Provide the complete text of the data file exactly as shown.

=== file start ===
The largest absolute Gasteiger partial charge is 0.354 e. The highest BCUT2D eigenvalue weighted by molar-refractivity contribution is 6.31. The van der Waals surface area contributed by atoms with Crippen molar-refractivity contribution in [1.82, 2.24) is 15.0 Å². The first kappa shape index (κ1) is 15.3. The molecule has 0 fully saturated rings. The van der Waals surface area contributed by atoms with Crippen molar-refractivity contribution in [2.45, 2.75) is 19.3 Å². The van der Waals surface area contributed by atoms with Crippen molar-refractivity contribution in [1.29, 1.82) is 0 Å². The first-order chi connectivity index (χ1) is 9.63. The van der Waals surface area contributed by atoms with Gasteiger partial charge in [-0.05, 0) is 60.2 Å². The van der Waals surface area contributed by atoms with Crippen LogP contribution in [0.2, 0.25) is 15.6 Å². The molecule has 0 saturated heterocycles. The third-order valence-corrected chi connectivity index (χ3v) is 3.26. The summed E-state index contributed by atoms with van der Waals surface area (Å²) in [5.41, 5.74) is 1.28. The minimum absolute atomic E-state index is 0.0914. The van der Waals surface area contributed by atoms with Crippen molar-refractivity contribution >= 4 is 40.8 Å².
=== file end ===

The largest absolute Gasteiger partial charge is 0.354 e. The highest BCUT2D eigenvalue weighted by molar-refractivity contribution is 6.31. The van der Waals surface area contributed by atoms with Crippen molar-refractivity contribution in [1.82, 2.24) is 15.0 Å². The first kappa shape index (κ1) is 15.3. The molecule has 0 fully saturated rings. The van der Waals surface area contributed by atoms with Crippen molar-refractivity contribution in [2.45, 2.75) is 19.3 Å². The van der Waals surface area contributed by atoms with Crippen molar-refractivity contribution in [1.29, 1.82) is 0 Å². The first-order chi connectivity index (χ1) is 9.63. The van der Waals surface area contributed by atoms with Gasteiger partial charge in [-0.05, 0) is 60.2 Å². The van der Waals surface area contributed by atoms with Crippen LogP contribution in [0.2, 0.25) is 15.6 Å². The molecule has 0 saturated heterocycles. The third-order valence-corrected chi connectivity index (χ3v) is 3.26. The summed E-state index contributed by atoms with van der Waals surface area (Å²) in [5.41, 5.74) is 1.28. The minimum absolute atomic E-state index is 0.0914. The van der Waals surface area contributed by atoms with Crippen molar-refractivity contribution >= 4 is 40.8 Å².